Toddler Keeps a Big Man Grounded

Carlos Boozer's son's condition has made it impossible for him to visit his dad in the high altitude of Salt Lake City.
Carlos Boozer's son's condition has made it impossible for him to visit his dad in the high altitude of Salt Lake City. (Ramin Rahimian - Reuters)

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By Michael Lee
Washington Post Staff Writer
Saturday, December 1, 2007

When Carlos Boozer opened the door to his home in Miami last week, his curly haired, 18-month-old son, Carmani, trotted up to him. They shared a hug that had been anticipated for almost six weeks -- ever since Carmani was released from a hospital following a bone marrow transplant to treat sickle cell disease and Boozer left his family to join the Utah Jazz.

Through the time apart, Boozer tried to stay connected to his family as best he could. Before practice, after practice, after games, Boozer was on his cellphone making calls and sending text messages for updates. When he got to his home in Salt Lake City, Boozer would speak to his wife, CeCe, Carmani, and infant twins, Cameron and Cayden, through a webcam set up on his personal computer.

The Jazz granted him less than a two-day leave to spend Thanksgiving with family, and Boozer soaked up every minute. He swam in the pool. Enjoyed a Thanksgiving brunch. Took Carmani for a ride in his Ferrari. "He loves how it sounds. He likes to go 'Vroom, vroom, vroom.' It's the cutest thing in the world," Boozer said. "Little stuff like that, I just miss it."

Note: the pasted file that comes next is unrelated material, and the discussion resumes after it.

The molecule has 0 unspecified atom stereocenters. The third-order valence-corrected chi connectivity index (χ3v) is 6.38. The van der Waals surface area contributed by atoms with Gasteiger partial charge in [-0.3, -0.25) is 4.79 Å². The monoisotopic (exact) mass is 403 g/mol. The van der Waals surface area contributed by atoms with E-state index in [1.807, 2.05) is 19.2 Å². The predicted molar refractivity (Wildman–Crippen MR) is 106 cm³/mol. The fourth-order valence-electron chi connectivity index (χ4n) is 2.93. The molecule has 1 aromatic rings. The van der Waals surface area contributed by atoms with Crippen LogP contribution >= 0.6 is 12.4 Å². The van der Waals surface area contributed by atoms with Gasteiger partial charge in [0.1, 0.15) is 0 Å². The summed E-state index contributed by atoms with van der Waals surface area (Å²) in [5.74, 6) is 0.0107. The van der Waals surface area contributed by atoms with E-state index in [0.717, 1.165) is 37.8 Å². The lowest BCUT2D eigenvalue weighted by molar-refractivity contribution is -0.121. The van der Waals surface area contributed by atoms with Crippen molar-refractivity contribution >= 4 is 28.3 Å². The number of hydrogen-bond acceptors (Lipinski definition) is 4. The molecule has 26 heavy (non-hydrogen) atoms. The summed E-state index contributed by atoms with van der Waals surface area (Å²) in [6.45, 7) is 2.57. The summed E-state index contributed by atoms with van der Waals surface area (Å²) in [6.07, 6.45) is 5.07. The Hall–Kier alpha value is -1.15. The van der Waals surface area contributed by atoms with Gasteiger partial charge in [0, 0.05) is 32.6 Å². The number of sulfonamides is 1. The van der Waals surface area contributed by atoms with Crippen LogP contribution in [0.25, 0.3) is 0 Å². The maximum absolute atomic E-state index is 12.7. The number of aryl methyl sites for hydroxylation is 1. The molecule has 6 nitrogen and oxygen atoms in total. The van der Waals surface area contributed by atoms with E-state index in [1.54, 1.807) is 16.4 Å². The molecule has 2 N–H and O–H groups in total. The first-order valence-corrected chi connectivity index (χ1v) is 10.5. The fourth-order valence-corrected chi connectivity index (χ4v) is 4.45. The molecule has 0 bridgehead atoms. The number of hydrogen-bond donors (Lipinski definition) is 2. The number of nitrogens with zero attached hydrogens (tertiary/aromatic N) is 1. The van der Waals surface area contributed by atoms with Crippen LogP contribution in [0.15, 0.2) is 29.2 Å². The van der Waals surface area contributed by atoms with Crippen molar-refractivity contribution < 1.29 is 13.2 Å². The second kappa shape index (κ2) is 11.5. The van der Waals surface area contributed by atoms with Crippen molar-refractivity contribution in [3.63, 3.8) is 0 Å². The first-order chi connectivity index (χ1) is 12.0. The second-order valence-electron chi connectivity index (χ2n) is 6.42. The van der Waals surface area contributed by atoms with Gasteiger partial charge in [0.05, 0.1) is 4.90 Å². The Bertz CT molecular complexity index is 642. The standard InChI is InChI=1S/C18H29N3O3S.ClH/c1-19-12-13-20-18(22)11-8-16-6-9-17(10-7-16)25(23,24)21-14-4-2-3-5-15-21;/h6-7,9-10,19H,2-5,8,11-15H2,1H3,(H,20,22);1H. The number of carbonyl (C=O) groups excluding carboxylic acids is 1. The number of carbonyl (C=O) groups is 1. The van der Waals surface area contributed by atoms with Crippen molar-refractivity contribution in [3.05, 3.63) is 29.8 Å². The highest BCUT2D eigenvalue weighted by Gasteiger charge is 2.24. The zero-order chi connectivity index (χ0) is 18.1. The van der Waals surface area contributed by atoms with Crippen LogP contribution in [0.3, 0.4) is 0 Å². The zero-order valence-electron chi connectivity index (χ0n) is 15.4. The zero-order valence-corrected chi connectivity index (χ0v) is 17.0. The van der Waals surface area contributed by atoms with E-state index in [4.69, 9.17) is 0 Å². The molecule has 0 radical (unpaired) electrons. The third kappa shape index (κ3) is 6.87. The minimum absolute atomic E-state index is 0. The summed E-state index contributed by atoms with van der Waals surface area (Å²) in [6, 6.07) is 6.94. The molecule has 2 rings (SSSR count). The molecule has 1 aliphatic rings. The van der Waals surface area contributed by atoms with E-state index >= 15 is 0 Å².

Then he went back to taking his frustrations out on the rest of the league. Boozer, who sat out Friday night's game against the Los Angeles Lakers with a sprained ankle, is ranked third in the NBA in scoring (25.2 points per game) and 10th in rebounding (11.2). But he admits that balancing NBA stardom with his situation at home in Miami has been difficult.

"It's trying times," he said. "Sometimes God puts you through those times to see how you come through it. I'm dedicating this season to [Carmani]. I want to go out and give it my all for him every single night."

Carmani's condition has made it impossible for him to visit his dad in the high altitude of Salt Lake City. The elder Boozer felt distant and helpless, as he checked home repeatedly, sometimes as many as 15 times a day. "I'm going to call tonight -- as soon as you guys stop asking questions," Boozer said with a laugh this week after scoring 26 points in a win against the Philadelphia 76ers.

This has been Boozer's plight ever since May 31, 2006, when Carmani was born with sickle cell disease, an inherited disorder that affects more than 70,000 people in the United States, according to the Centers for Disease Control. Boozer is among more than 2 million people who carry the gene that allows them to pass it on their children. The disease creates abnormal blood cells that can clog blood flow through small blood vessels. It causes pain, blood clots and other serious problems, including death.